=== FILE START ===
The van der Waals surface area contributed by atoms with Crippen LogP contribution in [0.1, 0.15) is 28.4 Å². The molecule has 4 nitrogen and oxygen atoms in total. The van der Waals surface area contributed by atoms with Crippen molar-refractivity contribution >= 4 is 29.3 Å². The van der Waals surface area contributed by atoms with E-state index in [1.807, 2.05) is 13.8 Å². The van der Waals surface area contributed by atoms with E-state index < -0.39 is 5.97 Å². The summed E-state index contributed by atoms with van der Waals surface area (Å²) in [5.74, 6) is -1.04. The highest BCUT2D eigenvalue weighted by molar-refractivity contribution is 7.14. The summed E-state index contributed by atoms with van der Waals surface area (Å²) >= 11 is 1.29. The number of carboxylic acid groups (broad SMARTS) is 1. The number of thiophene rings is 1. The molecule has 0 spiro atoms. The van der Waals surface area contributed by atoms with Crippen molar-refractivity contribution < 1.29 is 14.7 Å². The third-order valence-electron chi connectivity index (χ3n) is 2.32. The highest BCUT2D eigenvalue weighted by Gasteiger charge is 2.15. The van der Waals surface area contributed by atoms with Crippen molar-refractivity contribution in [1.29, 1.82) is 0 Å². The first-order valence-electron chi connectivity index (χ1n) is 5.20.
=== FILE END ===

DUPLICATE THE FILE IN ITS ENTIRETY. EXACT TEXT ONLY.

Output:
The van der Waals surface area contributed by atoms with Crippen LogP contribution in [0.1, 0.15) is 28.4 Å². The molecule has 4 nitrogen and oxygen atoms in total. The van der Waals surface area contributed by atoms with Crippen molar-refractivity contribution >= 4 is 29.3 Å². The van der Waals surface area contributed by atoms with E-state index in [1.807, 2.05) is 13.8 Å². The van der Waals surface area contributed by atoms with E-state index < -0.39 is 5.97 Å². The summed E-state index contributed by atoms with van der Waals surface area (Å²) in [5.74, 6) is -1.04. The highest BCUT2D eigenvalue weighted by molar-refractivity contribution is 7.14. The summed E-state index contributed by atoms with van der Waals surface area (Å²) >= 11 is 1.29. The number of carboxylic acid groups (broad SMARTS) is 1. The number of thiophene rings is 1. The molecule has 0 spiro atoms. The van der Waals surface area contributed by atoms with Crippen molar-refractivity contribution < 1.29 is 14.7 Å². The third-order valence-electron chi connectivity index (χ3n) is 2.32. The highest BCUT2D eigenvalue weighted by Gasteiger charge is 2.15. The van der Waals surface area contributed by atoms with Crippen molar-refractivity contribution in [1.29, 1.82) is 0 Å². The first-order valence-electron chi connectivity index (χ1n) is 5.20.